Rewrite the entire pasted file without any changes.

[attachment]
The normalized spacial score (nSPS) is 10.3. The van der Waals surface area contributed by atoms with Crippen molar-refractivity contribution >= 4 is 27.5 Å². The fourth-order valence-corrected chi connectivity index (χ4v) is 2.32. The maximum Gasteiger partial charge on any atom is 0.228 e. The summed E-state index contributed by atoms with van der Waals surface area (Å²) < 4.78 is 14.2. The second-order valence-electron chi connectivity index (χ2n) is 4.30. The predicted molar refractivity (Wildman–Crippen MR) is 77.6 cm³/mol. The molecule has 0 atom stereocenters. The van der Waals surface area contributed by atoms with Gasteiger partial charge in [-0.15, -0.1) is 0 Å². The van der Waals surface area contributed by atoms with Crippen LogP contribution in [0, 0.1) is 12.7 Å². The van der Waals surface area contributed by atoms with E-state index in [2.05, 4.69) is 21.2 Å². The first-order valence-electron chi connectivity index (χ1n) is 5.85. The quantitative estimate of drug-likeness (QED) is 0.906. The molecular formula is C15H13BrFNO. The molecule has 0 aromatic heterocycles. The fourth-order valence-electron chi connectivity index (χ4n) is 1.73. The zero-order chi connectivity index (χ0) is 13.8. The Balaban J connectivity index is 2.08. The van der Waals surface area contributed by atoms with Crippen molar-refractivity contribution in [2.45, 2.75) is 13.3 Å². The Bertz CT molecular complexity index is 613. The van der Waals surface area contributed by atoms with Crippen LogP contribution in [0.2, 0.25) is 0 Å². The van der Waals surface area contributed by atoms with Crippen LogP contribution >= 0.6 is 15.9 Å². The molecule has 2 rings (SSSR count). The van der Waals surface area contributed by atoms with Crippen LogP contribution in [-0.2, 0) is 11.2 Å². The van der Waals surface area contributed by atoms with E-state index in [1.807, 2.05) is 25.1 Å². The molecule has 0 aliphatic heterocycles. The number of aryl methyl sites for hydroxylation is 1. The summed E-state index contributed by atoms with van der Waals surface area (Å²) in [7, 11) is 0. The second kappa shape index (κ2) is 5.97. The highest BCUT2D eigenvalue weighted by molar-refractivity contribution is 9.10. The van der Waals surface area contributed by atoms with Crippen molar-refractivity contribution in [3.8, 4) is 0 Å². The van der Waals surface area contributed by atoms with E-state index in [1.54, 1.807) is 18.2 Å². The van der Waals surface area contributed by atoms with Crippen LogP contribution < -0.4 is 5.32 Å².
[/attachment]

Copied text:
The normalized spacial score (nSPS) is 10.3. The van der Waals surface area contributed by atoms with Crippen molar-refractivity contribution >= 4 is 27.5 Å². The fourth-order valence-corrected chi connectivity index (χ4v) is 2.32. The maximum Gasteiger partial charge on any atom is 0.228 e. The summed E-state index contributed by atoms with van der Waals surface area (Å²) < 4.78 is 14.2. The second-order valence-electron chi connectivity index (χ2n) is 4.30. The predicted molar refractivity (Wildman–Crippen MR) is 77.6 cm³/mol. The molecule has 0 atom stereocenters. The van der Waals surface area contributed by atoms with Gasteiger partial charge in [-0.15, -0.1) is 0 Å². The van der Waals surface area contributed by atoms with Crippen LogP contribution in [0, 0.1) is 12.7 Å². The van der Waals surface area contributed by atoms with E-state index in [2.05, 4.69) is 21.2 Å². The first-order valence-electron chi connectivity index (χ1n) is 5.85. The quantitative estimate of drug-likeness (QED) is 0.906. The molecular formula is C15H13BrFNO. The molecule has 0 aromatic heterocycles. The fourth-order valence-electron chi connectivity index (χ4n) is 1.73. The zero-order chi connectivity index (χ0) is 13.8. The Balaban J connectivity index is 2.08. The van der Waals surface area contributed by atoms with Crippen molar-refractivity contribution in [2.45, 2.75) is 13.3 Å². The Bertz CT molecular complexity index is 613. The van der Waals surface area contributed by atoms with Crippen LogP contribution in [0.2, 0.25) is 0 Å². The van der Waals surface area contributed by atoms with Crippen LogP contribution >= 0.6 is 15.9 Å². The molecule has 2 rings (SSSR count). The van der Waals surface area contributed by atoms with Crippen LogP contribution in [-0.2, 0) is 11.2 Å². The van der Waals surface area contributed by atoms with E-state index in [1.807, 2.05) is 25.1 Å². The molecule has 0 aliphatic heterocycles. The number of aryl methyl sites for hydroxylation is 1. The summed E-state index contributed by atoms with van der Waals surface area (Å²) in [7, 11) is 0. The second kappa shape index (κ2) is 5.97. The highest BCUT2D eigenvalue weighted by molar-refractivity contribution is 9.10. The van der Waals surface area contributed by atoms with Crippen molar-refractivity contribution in [3.8, 4) is 0 Å². The van der Waals surface area contributed by atoms with E-state index in [1.54, 1.807) is 18.2 Å². The van der Waals surface area contributed by atoms with Crippen LogP contribution < -0.4 is 5.32 Å².